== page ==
All too often, illness or injury appears out of the blue: You wake up in the middle of the night with intense abdominal pain. You stumble while carrying groceries up a flight of stairs, and can no longer put weight on your swollen ankle. Or your baby spikes a high fever on the weekend.
When these situations occur, we’re often faced with uncertainty about where to go for care, especially if the symptoms seem severe and our regular doctor’s office is closed.
While the answer is not always simple, knowing the difference between walk-in clinics, urgent care and emergency care and where to seek treatment could save your life in a medical emergency.
“Recognizing the differences between ‘emergency’ and ‘urgent’ care can be confusing, because both terms imply there is a medical need that needs to be addressed quickly,” says Shawn Evans, MD, an emergency medicine physician at Scripps Memorial Hospital La Jolla. “However, there are distinct differences between hospital emergency rooms, traditional urgent care centers or walk-in clinics, including the level of care that can be provided at each.”
Urgent care or walk-in clinics help fill a vital gap when you become sick or injured, but your regular doctor is not available and you can’t wait for an appointment.
“If your sudden illness or injury is something you would normally feel comfortable addressing with your primary care doctor, then an urgent care center or walk-in clinic setting is probably more appropriate than the emergency room,” says Dr. Evans.
Hospital emergency departments provide medical care at any time, day or night. However, unlike urgent care centers or walk-in clinics, they are equipped and staffed for even the most complex or critical needs, including life- and limb-threatening situations ranging from heart attack and stroke to traumatic injuries following a car accident.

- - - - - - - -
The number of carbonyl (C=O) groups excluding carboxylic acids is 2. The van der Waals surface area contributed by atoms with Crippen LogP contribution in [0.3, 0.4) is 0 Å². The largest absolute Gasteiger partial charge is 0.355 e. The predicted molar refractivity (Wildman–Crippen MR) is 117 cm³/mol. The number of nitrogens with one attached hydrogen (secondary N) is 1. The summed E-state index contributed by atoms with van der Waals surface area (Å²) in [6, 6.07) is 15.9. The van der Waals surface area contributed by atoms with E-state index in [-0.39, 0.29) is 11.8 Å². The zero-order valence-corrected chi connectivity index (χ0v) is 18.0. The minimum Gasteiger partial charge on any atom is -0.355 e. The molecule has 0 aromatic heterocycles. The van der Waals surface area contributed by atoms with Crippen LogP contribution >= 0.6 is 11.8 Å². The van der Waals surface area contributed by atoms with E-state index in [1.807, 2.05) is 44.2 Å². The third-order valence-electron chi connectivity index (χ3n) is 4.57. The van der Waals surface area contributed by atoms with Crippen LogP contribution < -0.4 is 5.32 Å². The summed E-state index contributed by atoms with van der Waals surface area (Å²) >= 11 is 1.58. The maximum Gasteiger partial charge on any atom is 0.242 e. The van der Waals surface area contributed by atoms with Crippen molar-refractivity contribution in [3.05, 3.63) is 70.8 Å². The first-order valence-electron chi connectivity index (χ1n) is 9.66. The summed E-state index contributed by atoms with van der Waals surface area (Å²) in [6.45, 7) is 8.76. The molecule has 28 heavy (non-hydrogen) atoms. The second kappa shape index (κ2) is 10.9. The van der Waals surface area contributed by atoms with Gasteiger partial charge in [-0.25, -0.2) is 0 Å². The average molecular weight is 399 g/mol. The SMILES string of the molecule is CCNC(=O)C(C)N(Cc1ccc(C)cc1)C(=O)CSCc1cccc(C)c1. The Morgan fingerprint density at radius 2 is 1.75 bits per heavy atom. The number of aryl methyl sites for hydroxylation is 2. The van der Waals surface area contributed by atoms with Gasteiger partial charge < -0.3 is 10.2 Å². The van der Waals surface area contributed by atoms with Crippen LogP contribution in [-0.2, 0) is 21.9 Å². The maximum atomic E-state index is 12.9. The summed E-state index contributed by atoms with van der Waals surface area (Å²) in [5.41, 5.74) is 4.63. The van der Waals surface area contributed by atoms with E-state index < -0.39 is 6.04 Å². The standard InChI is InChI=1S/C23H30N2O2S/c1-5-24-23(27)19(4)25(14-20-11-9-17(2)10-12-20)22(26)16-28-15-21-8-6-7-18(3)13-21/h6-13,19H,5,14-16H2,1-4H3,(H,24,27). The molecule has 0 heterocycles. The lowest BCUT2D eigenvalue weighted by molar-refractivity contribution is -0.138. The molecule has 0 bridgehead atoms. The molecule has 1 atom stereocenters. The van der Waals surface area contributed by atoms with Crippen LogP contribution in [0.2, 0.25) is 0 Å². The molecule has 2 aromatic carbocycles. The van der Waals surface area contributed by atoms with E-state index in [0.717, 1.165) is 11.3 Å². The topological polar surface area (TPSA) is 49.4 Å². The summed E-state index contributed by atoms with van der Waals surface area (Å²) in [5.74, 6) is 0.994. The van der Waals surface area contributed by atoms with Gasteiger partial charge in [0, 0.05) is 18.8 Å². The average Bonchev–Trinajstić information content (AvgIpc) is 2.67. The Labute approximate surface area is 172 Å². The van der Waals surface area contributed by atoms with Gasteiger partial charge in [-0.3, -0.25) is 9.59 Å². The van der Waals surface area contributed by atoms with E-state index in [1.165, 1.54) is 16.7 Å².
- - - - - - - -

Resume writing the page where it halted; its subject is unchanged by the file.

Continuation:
There are a number of medical conditions that are considered emergencies because they can require rapid or advanced treatments (such as surgery) that are only available in a hospital setting.
Symptoms that are best evaluated in an emergency room include:
- Chest pain or difficulty breathing
- Weakness/numbness on one side
- Slurred speech
- Fainting/change in mental state
- Serious burns
- Head or eye injury
- Broken bones and dislocated joints
- Fever with a rash
- Severe cuts that may require stitches
- Facial lacerations
- Severe cold or flu symptoms
- Vaginal bleeding with pregnancy
“Trust your gut,” says Dr. Evans. “If your personal instinct or your motherly intuition tells you it’s serious, don’t hesitate — go to the nearest emergency room.”
Even if it is clear that you or your loved one needs emergency care, you may be unsure whether to drive yourself to an emergency room or call 911.
“Many people are nervous about calling 911, but it’s better to be safe than sorry,” says Dr. Evans. “You should never drive yourself if you are having severe chest pain or severe bleeding, if you feel like you might faint or if your vision is impaired. When in doubt, please call 911 — what matters most is that you get to the emergency room quickly and safely.”
For certain medical emergencies such as a heart attack or stroke, calling 911 for an ambulance is always the right decision. This is because paramedics often can begin delivering life-saving treatment on the way to the hospital.